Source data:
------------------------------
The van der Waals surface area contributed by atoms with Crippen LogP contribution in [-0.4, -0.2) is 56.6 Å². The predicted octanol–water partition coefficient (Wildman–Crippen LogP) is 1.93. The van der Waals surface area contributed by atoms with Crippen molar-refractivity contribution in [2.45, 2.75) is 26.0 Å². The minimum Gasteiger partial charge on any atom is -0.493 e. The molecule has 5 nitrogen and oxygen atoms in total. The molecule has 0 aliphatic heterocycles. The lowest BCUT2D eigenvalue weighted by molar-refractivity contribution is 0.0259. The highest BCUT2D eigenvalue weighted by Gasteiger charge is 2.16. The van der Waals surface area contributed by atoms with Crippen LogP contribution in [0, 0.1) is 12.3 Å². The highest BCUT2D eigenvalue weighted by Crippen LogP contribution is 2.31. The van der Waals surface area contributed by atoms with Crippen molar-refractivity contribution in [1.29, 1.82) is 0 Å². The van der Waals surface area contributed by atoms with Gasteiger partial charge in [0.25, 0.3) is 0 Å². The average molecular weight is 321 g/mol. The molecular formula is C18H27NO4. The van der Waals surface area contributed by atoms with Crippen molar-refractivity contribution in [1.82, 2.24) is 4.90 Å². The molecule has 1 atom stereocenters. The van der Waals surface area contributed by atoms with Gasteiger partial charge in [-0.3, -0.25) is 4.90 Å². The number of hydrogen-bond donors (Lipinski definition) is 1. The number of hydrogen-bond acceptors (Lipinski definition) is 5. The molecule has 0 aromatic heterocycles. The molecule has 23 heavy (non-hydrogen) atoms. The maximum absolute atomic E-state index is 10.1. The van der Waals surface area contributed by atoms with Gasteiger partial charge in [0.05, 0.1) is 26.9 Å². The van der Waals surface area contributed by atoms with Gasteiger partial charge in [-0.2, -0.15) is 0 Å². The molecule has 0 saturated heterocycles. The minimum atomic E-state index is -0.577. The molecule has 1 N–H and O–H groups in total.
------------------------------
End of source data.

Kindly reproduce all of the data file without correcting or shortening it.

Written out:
The van der Waals surface area contributed by atoms with Crippen LogP contribution in [-0.4, -0.2) is 56.6 Å². The predicted octanol–water partition coefficient (Wildman–Crippen LogP) is 1.93. The van der Waals surface area contributed by atoms with Crippen molar-refractivity contribution in [2.45, 2.75) is 26.0 Å². The minimum Gasteiger partial charge on any atom is -0.493 e. The molecule has 5 nitrogen and oxygen atoms in total. The molecule has 0 aliphatic heterocycles. The lowest BCUT2D eigenvalue weighted by molar-refractivity contribution is 0.0259. The highest BCUT2D eigenvalue weighted by Gasteiger charge is 2.16. The van der Waals surface area contributed by atoms with Crippen LogP contribution in [0, 0.1) is 12.3 Å². The highest BCUT2D eigenvalue weighted by Crippen LogP contribution is 2.31. The van der Waals surface area contributed by atoms with Crippen molar-refractivity contribution in [1.29, 1.82) is 0 Å². The van der Waals surface area contributed by atoms with Gasteiger partial charge in [0.25, 0.3) is 0 Å². The average molecular weight is 321 g/mol. The molecular formula is C18H27NO4. The van der Waals surface area contributed by atoms with Crippen molar-refractivity contribution in [1.82, 2.24) is 4.90 Å². The molecule has 1 atom stereocenters. The van der Waals surface area contributed by atoms with Gasteiger partial charge in [-0.3, -0.25) is 4.90 Å². The number of hydrogen-bond donors (Lipinski definition) is 1. The number of hydrogen-bond acceptors (Lipinski definition) is 5. The molecule has 0 aromatic heterocycles. The molecule has 23 heavy (non-hydrogen) atoms. The maximum absolute atomic E-state index is 10.1. The van der Waals surface area contributed by atoms with Gasteiger partial charge in [0.05, 0.1) is 26.9 Å². The van der Waals surface area contributed by atoms with Gasteiger partial charge in [-0.2, -0.15) is 0 Å². The molecule has 0 saturated heterocycles. The minimum atomic E-state index is -0.577. The molecule has 1 N–H and O–H groups in total.